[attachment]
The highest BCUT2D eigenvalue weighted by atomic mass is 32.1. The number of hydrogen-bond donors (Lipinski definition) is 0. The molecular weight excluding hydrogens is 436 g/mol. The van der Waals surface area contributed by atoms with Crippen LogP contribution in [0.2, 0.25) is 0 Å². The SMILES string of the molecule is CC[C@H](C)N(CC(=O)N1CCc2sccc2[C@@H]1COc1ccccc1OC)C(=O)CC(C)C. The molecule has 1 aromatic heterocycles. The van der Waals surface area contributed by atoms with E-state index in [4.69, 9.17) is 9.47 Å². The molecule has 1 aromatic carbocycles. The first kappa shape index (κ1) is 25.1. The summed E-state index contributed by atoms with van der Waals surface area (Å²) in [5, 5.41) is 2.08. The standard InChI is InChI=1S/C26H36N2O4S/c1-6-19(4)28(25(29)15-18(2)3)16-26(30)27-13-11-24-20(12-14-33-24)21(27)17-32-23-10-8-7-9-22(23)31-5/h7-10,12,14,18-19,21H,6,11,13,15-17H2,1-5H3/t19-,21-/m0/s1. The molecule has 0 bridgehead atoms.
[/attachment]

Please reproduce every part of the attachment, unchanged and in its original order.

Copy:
The highest BCUT2D eigenvalue weighted by atomic mass is 32.1. The number of hydrogen-bond donors (Lipinski definition) is 0. The molecular weight excluding hydrogens is 436 g/mol. The van der Waals surface area contributed by atoms with Crippen LogP contribution in [0.2, 0.25) is 0 Å². The SMILES string of the molecule is CC[C@H](C)N(CC(=O)N1CCc2sccc2[C@@H]1COc1ccccc1OC)C(=O)CC(C)C. The molecule has 1 aromatic heterocycles. The van der Waals surface area contributed by atoms with E-state index in [4.69, 9.17) is 9.47 Å². The molecule has 1 aromatic carbocycles. The first kappa shape index (κ1) is 25.1. The summed E-state index contributed by atoms with van der Waals surface area (Å²) in [5, 5.41) is 2.08. The standard InChI is InChI=1S/C26H36N2O4S/c1-6-19(4)28(25(29)15-18(2)3)16-26(30)27-13-11-24-20(12-14-33-24)21(27)17-32-23-10-8-7-9-22(23)31-5/h7-10,12,14,18-19,21H,6,11,13,15-17H2,1-5H3/t19-,21-/m0/s1. The molecule has 0 bridgehead atoms.